Countless marijuana businesses could face lawsuits in the coming years, except they implement correct labeling and standards. Some business owners believe that as long as they comply with state regulations, they should not fear civil liability. But nothing could be farther from the truth. In civil courts, you can’t use food and medication approved by the FDA as a defense. State regulations can only serve to determine whether or not a product should be on the shelves or if the company can keep its license to sell medical marijuana.
Business owners generally understand liability caused by negligence. In other words, if a product caused damage to someone, the manufacturer may be liable for all injuries or losses. The business’s insurance should cover these liability cases, which include trip and fall accidents as well as business vehicle accidents.
But product liability cases can be complex. When a business owner finds out a customer came in contact with a product sold and he or she was not warned about the risks, the company that sold the product is held liable. These companies should acknowledge when someone is injured by one of their products. There are laws that protect customers from such errors.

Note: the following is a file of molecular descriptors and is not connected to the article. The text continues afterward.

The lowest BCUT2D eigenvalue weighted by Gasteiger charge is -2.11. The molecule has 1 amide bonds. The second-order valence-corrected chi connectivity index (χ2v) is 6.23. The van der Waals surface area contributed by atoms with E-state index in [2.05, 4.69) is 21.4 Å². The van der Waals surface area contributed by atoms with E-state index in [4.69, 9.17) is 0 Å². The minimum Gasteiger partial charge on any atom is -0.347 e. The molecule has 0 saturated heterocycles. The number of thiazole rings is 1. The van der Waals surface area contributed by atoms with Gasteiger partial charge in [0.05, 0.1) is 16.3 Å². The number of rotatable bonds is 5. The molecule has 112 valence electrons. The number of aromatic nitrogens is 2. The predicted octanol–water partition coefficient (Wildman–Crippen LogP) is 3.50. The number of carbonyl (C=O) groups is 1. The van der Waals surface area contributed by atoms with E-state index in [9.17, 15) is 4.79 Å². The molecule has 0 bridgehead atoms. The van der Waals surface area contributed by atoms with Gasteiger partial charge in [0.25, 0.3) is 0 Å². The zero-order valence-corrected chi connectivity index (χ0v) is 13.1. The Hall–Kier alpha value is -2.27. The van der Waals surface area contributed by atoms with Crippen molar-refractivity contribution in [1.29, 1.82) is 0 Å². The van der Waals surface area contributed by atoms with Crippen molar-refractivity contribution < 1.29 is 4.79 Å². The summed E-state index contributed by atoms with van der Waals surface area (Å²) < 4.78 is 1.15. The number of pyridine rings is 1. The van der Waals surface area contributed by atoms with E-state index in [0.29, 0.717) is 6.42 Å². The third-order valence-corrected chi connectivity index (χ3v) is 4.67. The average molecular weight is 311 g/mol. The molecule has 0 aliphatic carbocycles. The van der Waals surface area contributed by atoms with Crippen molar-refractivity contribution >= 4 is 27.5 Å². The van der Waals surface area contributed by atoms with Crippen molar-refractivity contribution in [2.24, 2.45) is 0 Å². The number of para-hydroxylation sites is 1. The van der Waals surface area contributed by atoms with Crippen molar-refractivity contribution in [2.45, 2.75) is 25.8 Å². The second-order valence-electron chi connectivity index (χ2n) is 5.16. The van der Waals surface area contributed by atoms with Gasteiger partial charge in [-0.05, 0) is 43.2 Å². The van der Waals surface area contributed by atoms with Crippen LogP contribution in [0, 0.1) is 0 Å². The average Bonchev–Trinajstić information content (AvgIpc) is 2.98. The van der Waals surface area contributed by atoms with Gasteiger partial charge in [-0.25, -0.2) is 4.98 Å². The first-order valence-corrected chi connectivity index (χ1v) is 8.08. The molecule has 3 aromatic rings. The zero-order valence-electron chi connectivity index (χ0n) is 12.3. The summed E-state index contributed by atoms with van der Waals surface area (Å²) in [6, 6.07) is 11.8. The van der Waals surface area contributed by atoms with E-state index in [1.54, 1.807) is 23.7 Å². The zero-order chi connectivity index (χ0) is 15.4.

When a product injures someone, the client generally files a claim against the grower, manufacturer, or anyone in the chain of distribution. A California product liability lawyer can determine which parties are held accountable.
A strict liability standard is used when reviewing product liability claims. In other words, the person filing the complaint needs to prove the defective product caused harm. Marijuana businesses have two types of exposures:
It is possible that marijuana businesses may obtain insurance for all these losses as the industry keeps growing. The most serious cases often involve false promises about the product and failing to give warnings.
Marijuana can have unpleasant side effects on some people, which may lead to dangerous behavior. Some companies are currently facing serious lawsuits for not labeling their products right. A possible defense is an employee stating that he or she didn’t think a small dose would harm anyone. However, if the attorney can prove the dose per bite was too high and there was false advertising, the manufacturers or any entity in the chain of distribution will be held liable.
If you believe you have a product liability case, contact our experienced attorneys. A consumer, who ingests or uses a dangerous product and becomes ill, can sue for negligence. Contact us today and schedule your initial case evaluation.